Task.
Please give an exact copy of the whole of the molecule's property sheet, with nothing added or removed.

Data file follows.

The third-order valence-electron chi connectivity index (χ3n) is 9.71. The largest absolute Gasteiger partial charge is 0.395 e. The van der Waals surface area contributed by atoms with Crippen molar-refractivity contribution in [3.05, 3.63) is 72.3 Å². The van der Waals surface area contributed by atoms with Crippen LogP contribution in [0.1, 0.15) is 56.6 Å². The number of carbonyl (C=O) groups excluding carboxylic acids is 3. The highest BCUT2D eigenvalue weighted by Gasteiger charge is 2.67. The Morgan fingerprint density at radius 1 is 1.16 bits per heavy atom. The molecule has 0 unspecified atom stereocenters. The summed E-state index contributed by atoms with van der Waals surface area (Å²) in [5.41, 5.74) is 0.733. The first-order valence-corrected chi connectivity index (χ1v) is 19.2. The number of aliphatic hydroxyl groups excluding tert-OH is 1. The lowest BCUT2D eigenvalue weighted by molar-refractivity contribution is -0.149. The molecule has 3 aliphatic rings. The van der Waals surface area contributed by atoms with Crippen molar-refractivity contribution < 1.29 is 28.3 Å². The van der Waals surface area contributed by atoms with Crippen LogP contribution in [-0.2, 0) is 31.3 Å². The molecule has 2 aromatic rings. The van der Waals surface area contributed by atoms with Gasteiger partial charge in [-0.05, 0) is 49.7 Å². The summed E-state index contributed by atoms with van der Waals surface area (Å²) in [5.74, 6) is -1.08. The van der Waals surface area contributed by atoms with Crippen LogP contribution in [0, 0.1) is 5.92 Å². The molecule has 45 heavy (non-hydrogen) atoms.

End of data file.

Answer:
The third-order valence-electron chi connectivity index (χ3n) is 9.71. The largest absolute Gasteiger partial charge is 0.395 e. The van der Waals surface area contributed by atoms with Crippen molar-refractivity contribution in [3.05, 3.63) is 72.3 Å². The van der Waals surface area contributed by atoms with Crippen LogP contribution in [0.1, 0.15) is 56.6 Å². The number of carbonyl (C=O) groups excluding carboxylic acids is 3. The highest BCUT2D eigenvalue weighted by Gasteiger charge is 2.67. The Morgan fingerprint density at radius 1 is 1.16 bits per heavy atom. The molecule has 0 unspecified atom stereocenters. The summed E-state index contributed by atoms with van der Waals surface area (Å²) in [5.41, 5.74) is 0.733. The first-order valence-corrected chi connectivity index (χ1v) is 19.2. The number of aliphatic hydroxyl groups excluding tert-OH is 1. The lowest BCUT2D eigenvalue weighted by molar-refractivity contribution is -0.149. The molecule has 3 aliphatic rings. The van der Waals surface area contributed by atoms with Crippen molar-refractivity contribution < 1.29 is 28.3 Å². The van der Waals surface area contributed by atoms with Crippen LogP contribution in [-0.2, 0) is 31.3 Å². The molecule has 2 aromatic rings. The van der Waals surface area contributed by atoms with Gasteiger partial charge in [-0.05, 0) is 49.7 Å². The summed E-state index contributed by atoms with van der Waals surface area (Å²) in [5.74, 6) is -1.08. The van der Waals surface area contributed by atoms with Crippen LogP contribution in [0, 0.1) is 5.92 Å². The molecule has 45 heavy (non-hydrogen) atoms.